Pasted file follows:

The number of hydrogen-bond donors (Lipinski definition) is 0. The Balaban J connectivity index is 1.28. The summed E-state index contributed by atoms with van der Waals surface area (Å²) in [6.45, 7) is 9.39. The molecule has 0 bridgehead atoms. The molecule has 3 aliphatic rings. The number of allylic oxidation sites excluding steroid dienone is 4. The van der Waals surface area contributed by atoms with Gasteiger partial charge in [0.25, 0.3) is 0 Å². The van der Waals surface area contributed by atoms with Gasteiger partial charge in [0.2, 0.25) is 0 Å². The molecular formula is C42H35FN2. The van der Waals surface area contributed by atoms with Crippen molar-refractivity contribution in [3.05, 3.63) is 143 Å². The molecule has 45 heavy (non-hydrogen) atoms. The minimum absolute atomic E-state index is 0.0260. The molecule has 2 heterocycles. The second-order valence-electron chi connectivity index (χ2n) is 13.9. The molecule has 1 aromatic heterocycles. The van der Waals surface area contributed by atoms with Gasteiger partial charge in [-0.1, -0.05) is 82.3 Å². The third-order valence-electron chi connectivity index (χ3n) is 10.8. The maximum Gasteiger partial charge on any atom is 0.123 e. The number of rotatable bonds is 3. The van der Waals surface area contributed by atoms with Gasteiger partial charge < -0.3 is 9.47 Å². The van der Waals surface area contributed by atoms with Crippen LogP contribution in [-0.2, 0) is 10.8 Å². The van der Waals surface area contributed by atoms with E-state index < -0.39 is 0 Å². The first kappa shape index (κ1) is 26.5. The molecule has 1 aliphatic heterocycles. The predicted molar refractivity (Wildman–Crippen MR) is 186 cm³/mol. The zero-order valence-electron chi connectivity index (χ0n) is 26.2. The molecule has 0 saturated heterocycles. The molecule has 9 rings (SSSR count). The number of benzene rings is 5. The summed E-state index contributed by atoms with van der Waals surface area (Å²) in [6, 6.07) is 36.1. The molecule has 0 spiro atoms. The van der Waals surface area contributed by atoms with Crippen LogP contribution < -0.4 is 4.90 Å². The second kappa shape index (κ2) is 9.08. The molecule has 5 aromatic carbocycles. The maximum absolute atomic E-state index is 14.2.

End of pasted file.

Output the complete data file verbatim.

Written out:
The number of hydrogen-bond donors (Lipinski definition) is 0. The Balaban J connectivity index is 1.28. The summed E-state index contributed by atoms with van der Waals surface area (Å²) in [6.45, 7) is 9.39. The molecule has 0 bridgehead atoms. The molecule has 3 aliphatic rings. The number of allylic oxidation sites excluding steroid dienone is 4. The van der Waals surface area contributed by atoms with Gasteiger partial charge in [0.25, 0.3) is 0 Å². The van der Waals surface area contributed by atoms with Gasteiger partial charge in [0.2, 0.25) is 0 Å². The molecular formula is C42H35FN2. The van der Waals surface area contributed by atoms with Crippen molar-refractivity contribution in [3.05, 3.63) is 143 Å². The molecule has 45 heavy (non-hydrogen) atoms. The minimum absolute atomic E-state index is 0.0260. The molecule has 2 heterocycles. The second-order valence-electron chi connectivity index (χ2n) is 13.9. The molecule has 1 aromatic heterocycles. The van der Waals surface area contributed by atoms with Gasteiger partial charge in [-0.1, -0.05) is 82.3 Å². The third-order valence-electron chi connectivity index (χ3n) is 10.8. The maximum Gasteiger partial charge on any atom is 0.123 e. The number of rotatable bonds is 3. The van der Waals surface area contributed by atoms with Gasteiger partial charge < -0.3 is 9.47 Å². The van der Waals surface area contributed by atoms with Crippen LogP contribution in [-0.2, 0) is 10.8 Å². The van der Waals surface area contributed by atoms with E-state index < -0.39 is 0 Å². The first kappa shape index (κ1) is 26.5. The molecule has 1 aliphatic heterocycles. The predicted molar refractivity (Wildman–Crippen MR) is 186 cm³/mol. The zero-order valence-electron chi connectivity index (χ0n) is 26.2. The molecule has 0 saturated heterocycles. The molecule has 9 rings (SSSR count). The number of benzene rings is 5. The summed E-state index contributed by atoms with van der Waals surface area (Å²) in [6, 6.07) is 36.1. The molecule has 0 spiro atoms. The van der Waals surface area contributed by atoms with Crippen LogP contribution < -0.4 is 4.90 Å². The second kappa shape index (κ2) is 9.08. The molecule has 5 aromatic carbocycles. The maximum absolute atomic E-state index is 14.2.